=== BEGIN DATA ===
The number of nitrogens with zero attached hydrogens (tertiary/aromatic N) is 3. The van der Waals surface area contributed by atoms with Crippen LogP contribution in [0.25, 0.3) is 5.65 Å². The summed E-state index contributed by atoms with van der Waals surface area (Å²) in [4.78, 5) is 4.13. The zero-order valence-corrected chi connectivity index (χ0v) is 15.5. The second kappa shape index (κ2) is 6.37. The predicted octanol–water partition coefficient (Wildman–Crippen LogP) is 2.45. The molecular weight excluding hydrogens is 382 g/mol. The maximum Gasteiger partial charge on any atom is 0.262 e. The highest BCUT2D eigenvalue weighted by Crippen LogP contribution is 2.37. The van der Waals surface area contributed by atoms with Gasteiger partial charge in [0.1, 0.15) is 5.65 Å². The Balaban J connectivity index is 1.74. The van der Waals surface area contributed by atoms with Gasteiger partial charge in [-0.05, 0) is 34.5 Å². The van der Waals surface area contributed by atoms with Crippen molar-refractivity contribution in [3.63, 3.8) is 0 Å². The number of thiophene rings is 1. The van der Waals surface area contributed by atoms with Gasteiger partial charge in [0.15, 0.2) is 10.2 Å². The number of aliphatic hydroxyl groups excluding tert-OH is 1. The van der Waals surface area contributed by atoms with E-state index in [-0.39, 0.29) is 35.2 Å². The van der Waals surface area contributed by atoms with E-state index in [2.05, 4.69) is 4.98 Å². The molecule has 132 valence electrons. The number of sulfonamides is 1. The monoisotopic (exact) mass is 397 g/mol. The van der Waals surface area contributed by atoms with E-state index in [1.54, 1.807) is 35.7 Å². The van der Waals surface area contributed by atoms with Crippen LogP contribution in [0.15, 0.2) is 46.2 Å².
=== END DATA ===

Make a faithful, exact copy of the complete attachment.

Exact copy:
The number of nitrogens with zero attached hydrogens (tertiary/aromatic N) is 3. The van der Waals surface area contributed by atoms with Crippen LogP contribution in [0.25, 0.3) is 5.65 Å². The summed E-state index contributed by atoms with van der Waals surface area (Å²) in [4.78, 5) is 4.13. The zero-order valence-corrected chi connectivity index (χ0v) is 15.5. The second kappa shape index (κ2) is 6.37. The predicted octanol–water partition coefficient (Wildman–Crippen LogP) is 2.45. The molecular weight excluding hydrogens is 382 g/mol. The maximum Gasteiger partial charge on any atom is 0.262 e. The highest BCUT2D eigenvalue weighted by Crippen LogP contribution is 2.37. The van der Waals surface area contributed by atoms with Gasteiger partial charge in [0.1, 0.15) is 5.65 Å². The Balaban J connectivity index is 1.74. The van der Waals surface area contributed by atoms with Gasteiger partial charge in [-0.05, 0) is 34.5 Å². The van der Waals surface area contributed by atoms with Crippen molar-refractivity contribution in [3.63, 3.8) is 0 Å². The number of thiophene rings is 1. The van der Waals surface area contributed by atoms with Gasteiger partial charge in [0.15, 0.2) is 10.2 Å². The number of aliphatic hydroxyl groups excluding tert-OH is 1. The van der Waals surface area contributed by atoms with E-state index in [-0.39, 0.29) is 35.2 Å². The van der Waals surface area contributed by atoms with E-state index in [2.05, 4.69) is 4.98 Å². The molecule has 132 valence electrons. The number of sulfonamides is 1. The monoisotopic (exact) mass is 397 g/mol. The van der Waals surface area contributed by atoms with E-state index in [1.54, 1.807) is 35.7 Å². The van der Waals surface area contributed by atoms with Crippen LogP contribution in [0.15, 0.2) is 46.2 Å².